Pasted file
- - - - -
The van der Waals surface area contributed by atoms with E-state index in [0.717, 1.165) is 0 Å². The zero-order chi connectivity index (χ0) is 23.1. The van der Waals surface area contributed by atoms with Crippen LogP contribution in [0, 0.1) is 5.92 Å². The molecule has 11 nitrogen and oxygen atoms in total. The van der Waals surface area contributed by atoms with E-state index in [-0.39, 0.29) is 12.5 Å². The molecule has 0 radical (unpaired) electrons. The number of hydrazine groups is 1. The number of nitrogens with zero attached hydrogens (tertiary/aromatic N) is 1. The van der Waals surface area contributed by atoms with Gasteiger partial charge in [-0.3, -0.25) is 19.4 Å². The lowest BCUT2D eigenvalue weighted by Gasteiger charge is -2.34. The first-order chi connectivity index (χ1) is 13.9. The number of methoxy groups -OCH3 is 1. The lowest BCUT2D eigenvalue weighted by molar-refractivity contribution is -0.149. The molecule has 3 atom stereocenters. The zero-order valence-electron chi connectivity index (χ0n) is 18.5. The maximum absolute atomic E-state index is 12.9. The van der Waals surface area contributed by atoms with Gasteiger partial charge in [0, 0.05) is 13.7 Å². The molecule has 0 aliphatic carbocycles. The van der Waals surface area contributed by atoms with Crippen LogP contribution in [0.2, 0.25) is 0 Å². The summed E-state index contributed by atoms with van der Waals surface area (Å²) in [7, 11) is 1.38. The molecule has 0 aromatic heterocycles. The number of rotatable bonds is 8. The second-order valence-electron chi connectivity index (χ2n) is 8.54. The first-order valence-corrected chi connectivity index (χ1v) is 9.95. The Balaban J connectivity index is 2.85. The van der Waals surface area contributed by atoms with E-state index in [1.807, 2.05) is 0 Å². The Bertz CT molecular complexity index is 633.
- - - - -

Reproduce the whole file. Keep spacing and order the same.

The van der Waals surface area contributed by atoms with E-state index in [0.717, 1.165) is 0 Å². The zero-order chi connectivity index (χ0) is 23.1. The van der Waals surface area contributed by atoms with Crippen LogP contribution in [0, 0.1) is 5.92 Å². The molecule has 11 nitrogen and oxygen atoms in total. The van der Waals surface area contributed by atoms with E-state index in [-0.39, 0.29) is 12.5 Å². The molecule has 0 radical (unpaired) electrons. The number of hydrazine groups is 1. The number of nitrogens with zero attached hydrogens (tertiary/aromatic N) is 1. The van der Waals surface area contributed by atoms with Gasteiger partial charge in [-0.3, -0.25) is 19.4 Å². The lowest BCUT2D eigenvalue weighted by Gasteiger charge is -2.34. The first-order chi connectivity index (χ1) is 13.9. The number of methoxy groups -OCH3 is 1. The lowest BCUT2D eigenvalue weighted by molar-refractivity contribution is -0.149. The molecule has 3 atom stereocenters. The zero-order valence-electron chi connectivity index (χ0n) is 18.5. The maximum absolute atomic E-state index is 12.9. The van der Waals surface area contributed by atoms with Gasteiger partial charge in [0, 0.05) is 13.7 Å². The molecule has 0 aliphatic carbocycles. The van der Waals surface area contributed by atoms with Crippen LogP contribution in [0.2, 0.25) is 0 Å². The summed E-state index contributed by atoms with van der Waals surface area (Å²) in [7, 11) is 1.38. The molecule has 0 aromatic heterocycles. The number of rotatable bonds is 8. The second-order valence-electron chi connectivity index (χ2n) is 8.54. The first-order valence-corrected chi connectivity index (χ1v) is 9.95. The Balaban J connectivity index is 2.85. The van der Waals surface area contributed by atoms with E-state index in [1.807, 2.05) is 0 Å². The Bertz CT molecular complexity index is 633.